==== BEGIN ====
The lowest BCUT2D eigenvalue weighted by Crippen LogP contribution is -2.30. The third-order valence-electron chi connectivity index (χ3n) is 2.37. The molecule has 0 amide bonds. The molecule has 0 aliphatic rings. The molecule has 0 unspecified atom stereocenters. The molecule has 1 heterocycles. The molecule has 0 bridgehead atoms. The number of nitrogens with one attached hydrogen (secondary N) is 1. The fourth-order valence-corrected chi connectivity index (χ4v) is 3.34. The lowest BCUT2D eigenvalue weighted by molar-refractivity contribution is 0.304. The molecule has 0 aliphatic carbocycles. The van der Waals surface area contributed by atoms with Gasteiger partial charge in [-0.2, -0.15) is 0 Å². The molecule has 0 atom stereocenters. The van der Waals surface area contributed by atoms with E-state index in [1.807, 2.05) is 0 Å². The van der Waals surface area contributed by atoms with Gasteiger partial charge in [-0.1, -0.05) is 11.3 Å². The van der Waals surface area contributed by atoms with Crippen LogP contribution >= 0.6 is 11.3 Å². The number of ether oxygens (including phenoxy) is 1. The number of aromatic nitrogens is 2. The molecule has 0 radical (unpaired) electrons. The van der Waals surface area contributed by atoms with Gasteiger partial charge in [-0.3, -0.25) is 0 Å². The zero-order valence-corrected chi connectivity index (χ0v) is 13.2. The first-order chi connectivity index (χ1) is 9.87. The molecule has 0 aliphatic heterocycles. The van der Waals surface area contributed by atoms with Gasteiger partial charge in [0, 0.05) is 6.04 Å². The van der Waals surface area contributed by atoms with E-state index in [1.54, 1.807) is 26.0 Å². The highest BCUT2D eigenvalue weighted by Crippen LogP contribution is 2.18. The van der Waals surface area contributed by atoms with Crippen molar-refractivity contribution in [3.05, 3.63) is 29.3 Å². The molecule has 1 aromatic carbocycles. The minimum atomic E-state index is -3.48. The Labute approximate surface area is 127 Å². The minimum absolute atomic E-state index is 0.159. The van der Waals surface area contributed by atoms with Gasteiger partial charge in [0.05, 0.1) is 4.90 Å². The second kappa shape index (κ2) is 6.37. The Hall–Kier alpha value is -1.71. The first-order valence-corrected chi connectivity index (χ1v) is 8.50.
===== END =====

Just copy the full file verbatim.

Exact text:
The lowest BCUT2D eigenvalue weighted by Crippen LogP contribution is -2.30. The third-order valence-electron chi connectivity index (χ3n) is 2.37. The molecule has 0 amide bonds. The molecule has 0 aliphatic rings. The molecule has 0 unspecified atom stereocenters. The molecule has 1 heterocycles. The molecule has 0 bridgehead atoms. The number of nitrogens with one attached hydrogen (secondary N) is 1. The fourth-order valence-corrected chi connectivity index (χ4v) is 3.34. The lowest BCUT2D eigenvalue weighted by molar-refractivity contribution is 0.304. The molecule has 0 aliphatic carbocycles. The van der Waals surface area contributed by atoms with Gasteiger partial charge in [-0.2, -0.15) is 0 Å². The molecule has 0 atom stereocenters. The van der Waals surface area contributed by atoms with E-state index in [1.807, 2.05) is 0 Å². The van der Waals surface area contributed by atoms with Gasteiger partial charge in [-0.1, -0.05) is 11.3 Å². The van der Waals surface area contributed by atoms with Crippen LogP contribution >= 0.6 is 11.3 Å². The number of ether oxygens (including phenoxy) is 1. The number of aromatic nitrogens is 2. The molecule has 0 radical (unpaired) electrons. The van der Waals surface area contributed by atoms with Gasteiger partial charge in [-0.3, -0.25) is 0 Å². The zero-order valence-corrected chi connectivity index (χ0v) is 13.2. The first-order chi connectivity index (χ1) is 9.87. The molecule has 0 aliphatic heterocycles. The van der Waals surface area contributed by atoms with Gasteiger partial charge in [0, 0.05) is 6.04 Å². The van der Waals surface area contributed by atoms with E-state index in [1.54, 1.807) is 26.0 Å². The highest BCUT2D eigenvalue weighted by Crippen LogP contribution is 2.18. The van der Waals surface area contributed by atoms with Crippen molar-refractivity contribution in [3.05, 3.63) is 29.3 Å². The molecule has 1 aromatic carbocycles. The minimum atomic E-state index is -3.48. The Labute approximate surface area is 127 Å². The minimum absolute atomic E-state index is 0.159. The van der Waals surface area contributed by atoms with Gasteiger partial charge in [0.05, 0.1) is 4.90 Å². The second kappa shape index (κ2) is 6.37. The Hall–Kier alpha value is -1.71. The first-order valence-corrected chi connectivity index (χ1v) is 8.50.